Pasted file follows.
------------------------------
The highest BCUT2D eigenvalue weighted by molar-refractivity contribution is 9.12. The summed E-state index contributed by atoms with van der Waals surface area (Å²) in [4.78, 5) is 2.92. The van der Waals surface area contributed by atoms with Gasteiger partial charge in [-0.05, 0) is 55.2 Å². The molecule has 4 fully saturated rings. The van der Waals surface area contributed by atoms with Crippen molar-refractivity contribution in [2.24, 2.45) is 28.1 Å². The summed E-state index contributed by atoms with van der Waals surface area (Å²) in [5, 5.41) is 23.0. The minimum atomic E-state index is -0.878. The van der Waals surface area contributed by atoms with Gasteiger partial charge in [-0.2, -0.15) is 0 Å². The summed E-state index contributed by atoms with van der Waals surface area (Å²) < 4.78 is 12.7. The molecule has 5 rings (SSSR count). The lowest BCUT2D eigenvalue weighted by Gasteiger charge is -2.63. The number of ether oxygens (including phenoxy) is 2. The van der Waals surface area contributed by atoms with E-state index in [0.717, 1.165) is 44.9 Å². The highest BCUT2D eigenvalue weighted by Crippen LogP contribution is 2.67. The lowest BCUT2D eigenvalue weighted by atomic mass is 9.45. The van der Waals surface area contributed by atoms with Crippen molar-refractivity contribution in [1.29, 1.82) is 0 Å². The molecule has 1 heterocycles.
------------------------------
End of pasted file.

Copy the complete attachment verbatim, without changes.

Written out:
The highest BCUT2D eigenvalue weighted by molar-refractivity contribution is 9.12. The summed E-state index contributed by atoms with van der Waals surface area (Å²) in [4.78, 5) is 2.92. The van der Waals surface area contributed by atoms with Gasteiger partial charge in [-0.05, 0) is 55.2 Å². The molecule has 4 fully saturated rings. The van der Waals surface area contributed by atoms with Crippen molar-refractivity contribution in [2.24, 2.45) is 28.1 Å². The summed E-state index contributed by atoms with van der Waals surface area (Å²) in [5, 5.41) is 23.0. The minimum atomic E-state index is -0.878. The van der Waals surface area contributed by atoms with Gasteiger partial charge in [-0.2, -0.15) is 0 Å². The summed E-state index contributed by atoms with van der Waals surface area (Å²) < 4.78 is 12.7. The molecule has 5 rings (SSSR count). The lowest BCUT2D eigenvalue weighted by Gasteiger charge is -2.63. The number of ether oxygens (including phenoxy) is 2. The van der Waals surface area contributed by atoms with E-state index in [0.717, 1.165) is 44.9 Å². The highest BCUT2D eigenvalue weighted by Crippen LogP contribution is 2.67. The lowest BCUT2D eigenvalue weighted by atomic mass is 9.45. The van der Waals surface area contributed by atoms with Crippen molar-refractivity contribution in [1.29, 1.82) is 0 Å². The molecule has 1 heterocycles.